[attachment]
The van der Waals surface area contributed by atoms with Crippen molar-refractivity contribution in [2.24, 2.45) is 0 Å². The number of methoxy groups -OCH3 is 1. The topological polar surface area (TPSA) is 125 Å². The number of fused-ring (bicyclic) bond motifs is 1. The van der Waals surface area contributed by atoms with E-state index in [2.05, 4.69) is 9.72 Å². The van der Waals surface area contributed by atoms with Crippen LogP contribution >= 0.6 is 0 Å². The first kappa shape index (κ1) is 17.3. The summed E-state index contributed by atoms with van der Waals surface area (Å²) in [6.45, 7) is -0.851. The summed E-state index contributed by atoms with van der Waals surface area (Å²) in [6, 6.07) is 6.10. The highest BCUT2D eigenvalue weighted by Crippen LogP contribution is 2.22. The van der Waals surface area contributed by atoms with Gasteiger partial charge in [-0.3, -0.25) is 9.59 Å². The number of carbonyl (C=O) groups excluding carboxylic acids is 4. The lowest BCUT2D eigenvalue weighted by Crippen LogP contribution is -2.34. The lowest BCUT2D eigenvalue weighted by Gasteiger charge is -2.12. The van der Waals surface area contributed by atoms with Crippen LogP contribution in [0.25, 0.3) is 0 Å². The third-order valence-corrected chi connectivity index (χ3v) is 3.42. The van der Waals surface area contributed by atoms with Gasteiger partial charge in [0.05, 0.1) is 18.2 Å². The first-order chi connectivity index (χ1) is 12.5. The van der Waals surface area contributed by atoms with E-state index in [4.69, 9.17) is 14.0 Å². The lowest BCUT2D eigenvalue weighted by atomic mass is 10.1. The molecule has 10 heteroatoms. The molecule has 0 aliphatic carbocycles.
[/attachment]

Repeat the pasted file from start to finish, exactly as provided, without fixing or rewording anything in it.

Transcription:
The van der Waals surface area contributed by atoms with Crippen molar-refractivity contribution in [2.24, 2.45) is 0 Å². The number of methoxy groups -OCH3 is 1. The topological polar surface area (TPSA) is 125 Å². The number of fused-ring (bicyclic) bond motifs is 1. The van der Waals surface area contributed by atoms with E-state index in [2.05, 4.69) is 9.72 Å². The van der Waals surface area contributed by atoms with Crippen LogP contribution >= 0.6 is 0 Å². The first kappa shape index (κ1) is 17.3. The summed E-state index contributed by atoms with van der Waals surface area (Å²) in [6.45, 7) is -0.851. The summed E-state index contributed by atoms with van der Waals surface area (Å²) in [6, 6.07) is 6.10. The highest BCUT2D eigenvalue weighted by Crippen LogP contribution is 2.22. The van der Waals surface area contributed by atoms with Gasteiger partial charge in [-0.3, -0.25) is 9.59 Å². The number of carbonyl (C=O) groups excluding carboxylic acids is 4. The lowest BCUT2D eigenvalue weighted by Crippen LogP contribution is -2.34. The lowest BCUT2D eigenvalue weighted by Gasteiger charge is -2.12. The van der Waals surface area contributed by atoms with Crippen LogP contribution in [0.25, 0.3) is 0 Å². The third-order valence-corrected chi connectivity index (χ3v) is 3.42. The van der Waals surface area contributed by atoms with Gasteiger partial charge in [0.05, 0.1) is 18.2 Å². The first-order chi connectivity index (χ1) is 12.5. The van der Waals surface area contributed by atoms with E-state index in [4.69, 9.17) is 14.0 Å². The lowest BCUT2D eigenvalue weighted by atomic mass is 10.1. The molecule has 10 heteroatoms. The molecule has 0 aliphatic carbocycles.